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The Well Man Visit

By Dr David Brathwaite, Consultant Urologist

Why don’t men visit a doctor as often as women?

That’s a question that health professionals have been pondering for many years.

Women have a relationship with a physician (most often their gynaecologist) once they reach age of menstruation. This continues throughout their reproductive life and into menopause. Breast examination, pap smear, pregnancy and contraception are all issues addressed in this partnership. For the West Indian man, there is almost pride when a man can state – “I have never been to a doctor”.

The West Indian man is socialised to be strong and sees illness as weakness. Are we too macho to be ill? The fear of a diagnosis drives some men from doctors. If I don’t know what is wrong, perhaps it will go away. Men are twice as likely to wait more than two years between doctor visits. Most men can tell you their vehicle’s maintenance schedule but not how often they should see their physician.

This lack of men seeing doctors has been fuelling the drive for the Well Man Visit. These clinics allow men to be more involved in preventative health care and to try identifying potential medical issues and address them early, as opposed to in the late stages of disease. It is aimed at men seeing their doctor when they are well and not only when a medical issue has arisen.

What should you be armed with when you go to your well man check?

1)  Your family history

This relates to your family history of non-communicable chronic diseases – cancer, hypertension and diabetes. This can help your physician identify which diseases you may be predisposed to.

2)  Your occupational history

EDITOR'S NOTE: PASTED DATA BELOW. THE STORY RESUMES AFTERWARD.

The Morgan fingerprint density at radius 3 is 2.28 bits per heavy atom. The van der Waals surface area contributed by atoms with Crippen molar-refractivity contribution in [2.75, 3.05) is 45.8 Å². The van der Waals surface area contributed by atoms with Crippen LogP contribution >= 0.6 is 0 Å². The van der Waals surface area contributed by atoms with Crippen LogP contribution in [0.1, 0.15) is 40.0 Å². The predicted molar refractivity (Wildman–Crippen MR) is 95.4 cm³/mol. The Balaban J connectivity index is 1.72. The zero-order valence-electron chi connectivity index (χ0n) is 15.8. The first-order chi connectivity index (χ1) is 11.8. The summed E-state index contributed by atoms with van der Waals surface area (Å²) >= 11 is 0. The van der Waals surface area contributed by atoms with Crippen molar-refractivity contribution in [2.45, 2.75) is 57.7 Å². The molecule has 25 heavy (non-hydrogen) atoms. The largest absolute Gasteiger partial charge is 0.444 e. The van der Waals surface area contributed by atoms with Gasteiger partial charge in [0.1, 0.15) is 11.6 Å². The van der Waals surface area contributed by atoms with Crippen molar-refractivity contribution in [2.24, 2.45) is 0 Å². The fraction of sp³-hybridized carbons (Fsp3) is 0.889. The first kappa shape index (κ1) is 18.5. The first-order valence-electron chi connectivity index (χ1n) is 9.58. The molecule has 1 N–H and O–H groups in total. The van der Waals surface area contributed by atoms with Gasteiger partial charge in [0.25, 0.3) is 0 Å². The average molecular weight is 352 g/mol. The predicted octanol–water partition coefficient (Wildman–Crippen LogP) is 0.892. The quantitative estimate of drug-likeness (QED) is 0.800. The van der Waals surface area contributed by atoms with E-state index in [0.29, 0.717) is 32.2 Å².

Where you work and what you are exposed to may have direct or indirect implications on your health. For example, a construction worker will need to be up to date with his tetanus vaccinations because of the risk involved in his workplace.

3)  All your current medications

4)  Your past medical history

What your doctor may check or enquire about

1)  Your lifestyle, including diet, exercise, alcohol and smoking

2)  Weight and height

3)  Blood pressure

4)  Cholesterol

5)  A urine test for diabetes or urine infection

6)  Blood test looking for diabetes

7)  Hearing and vision test

8)  Lung function test

9)  An electrocardiogram (ECG) to check for heart problems

10 A chest X-ray, if you’re a heavy smoker

Your doctor may use a combination of the above to calculate your cardiovascular risk. This predicts your risk of events such as heart attacks or strokes.

Additional screening tests your doctor may discuss with you:

 1)  Bowel cancer screening

This may take the form of a stool test or colonoscopy

The American Cancer Society recommends that people at average risk* of colorectal cancer start regular screening at age 45. This can be done either with a sensitive test that looks for signs of cancer in a person’s stool (a stool-based test), or with an exam that looks at the colon and rectum (a visual exam).

2)  Abdominal aortic aneurysm (AAA) screening

AAA screening is offered to men in their 65th year to detect abdominal aortic aneurysms (a dangerous swelling in the aorta).

3)  Prostate Cancer screening

This may involve both a blood test (PSA – prostate specific antigen) and digital rectal examination (doctor examining the prostate).

Discuss with your physician if prostate screening is right for you.

It is imperative that men forge a relationship with their physician and take control of their health. The age-old adage of prevention is better than cure still stands the test of time.

Please use the above links in blue for further information on bowel cancer screening, AAA screening and prostate cancer screening.

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